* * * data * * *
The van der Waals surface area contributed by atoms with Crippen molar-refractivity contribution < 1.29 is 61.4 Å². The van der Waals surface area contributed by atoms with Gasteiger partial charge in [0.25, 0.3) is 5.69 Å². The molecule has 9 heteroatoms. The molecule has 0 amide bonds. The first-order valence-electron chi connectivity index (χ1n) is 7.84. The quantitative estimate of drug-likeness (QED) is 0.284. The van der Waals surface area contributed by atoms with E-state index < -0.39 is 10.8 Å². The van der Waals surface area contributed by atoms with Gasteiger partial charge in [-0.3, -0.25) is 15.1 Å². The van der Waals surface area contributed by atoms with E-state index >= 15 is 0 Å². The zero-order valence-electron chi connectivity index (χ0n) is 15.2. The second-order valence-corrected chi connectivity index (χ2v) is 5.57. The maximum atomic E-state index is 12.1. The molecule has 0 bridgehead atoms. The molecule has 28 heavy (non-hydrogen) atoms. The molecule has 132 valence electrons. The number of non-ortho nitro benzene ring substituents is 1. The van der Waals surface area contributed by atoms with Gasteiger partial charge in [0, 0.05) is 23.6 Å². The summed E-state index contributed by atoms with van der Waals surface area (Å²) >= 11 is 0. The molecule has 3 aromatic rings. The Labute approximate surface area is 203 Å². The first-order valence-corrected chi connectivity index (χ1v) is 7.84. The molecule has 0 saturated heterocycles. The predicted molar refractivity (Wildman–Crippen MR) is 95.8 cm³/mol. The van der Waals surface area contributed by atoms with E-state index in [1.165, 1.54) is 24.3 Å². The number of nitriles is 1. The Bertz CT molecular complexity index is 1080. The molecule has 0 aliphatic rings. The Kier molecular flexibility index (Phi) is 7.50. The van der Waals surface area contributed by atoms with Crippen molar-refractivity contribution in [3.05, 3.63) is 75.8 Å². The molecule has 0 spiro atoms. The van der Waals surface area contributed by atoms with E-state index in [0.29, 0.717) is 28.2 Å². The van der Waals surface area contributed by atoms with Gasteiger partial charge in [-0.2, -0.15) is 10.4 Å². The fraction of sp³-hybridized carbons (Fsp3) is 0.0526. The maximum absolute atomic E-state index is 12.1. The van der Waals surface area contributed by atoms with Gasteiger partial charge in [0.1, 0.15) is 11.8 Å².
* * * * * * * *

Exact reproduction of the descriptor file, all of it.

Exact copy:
The van der Waals surface area contributed by atoms with Crippen molar-refractivity contribution < 1.29 is 61.4 Å². The van der Waals surface area contributed by atoms with Gasteiger partial charge in [0.25, 0.3) is 5.69 Å². The molecule has 9 heteroatoms. The molecule has 0 amide bonds. The first-order valence-electron chi connectivity index (χ1n) is 7.84. The quantitative estimate of drug-likeness (QED) is 0.284. The van der Waals surface area contributed by atoms with E-state index < -0.39 is 10.8 Å². The van der Waals surface area contributed by atoms with Gasteiger partial charge in [-0.3, -0.25) is 15.1 Å². The van der Waals surface area contributed by atoms with E-state index >= 15 is 0 Å². The zero-order valence-electron chi connectivity index (χ0n) is 15.2. The second-order valence-corrected chi connectivity index (χ2v) is 5.57. The maximum atomic E-state index is 12.1. The molecule has 0 bridgehead atoms. The molecule has 28 heavy (non-hydrogen) atoms. The molecule has 132 valence electrons. The number of non-ortho nitro benzene ring substituents is 1. The van der Waals surface area contributed by atoms with Gasteiger partial charge in [0, 0.05) is 23.6 Å². The summed E-state index contributed by atoms with van der Waals surface area (Å²) >= 11 is 0. The molecule has 3 aromatic rings. The Labute approximate surface area is 203 Å². The first-order valence-corrected chi connectivity index (χ1v) is 7.84. The molecule has 0 saturated heterocycles. The predicted molar refractivity (Wildman–Crippen MR) is 95.8 cm³/mol. The van der Waals surface area contributed by atoms with E-state index in [1.165, 1.54) is 24.3 Å². The number of nitriles is 1. The Bertz CT molecular complexity index is 1080. The molecule has 0 aliphatic rings. The Kier molecular flexibility index (Phi) is 7.50. The van der Waals surface area contributed by atoms with Crippen molar-refractivity contribution in [3.05, 3.63) is 75.8 Å². The molecule has 0 spiro atoms. The van der Waals surface area contributed by atoms with E-state index in [0.29, 0.717) is 28.2 Å². The van der Waals surface area contributed by atoms with Gasteiger partial charge in [-0.2, -0.15) is 10.4 Å². The fraction of sp³-hybridized carbons (Fsp3) is 0.0526. The maximum absolute atomic E-state index is 12.1. The van der Waals surface area contributed by atoms with Gasteiger partial charge in [0.1, 0.15) is 11.8 Å².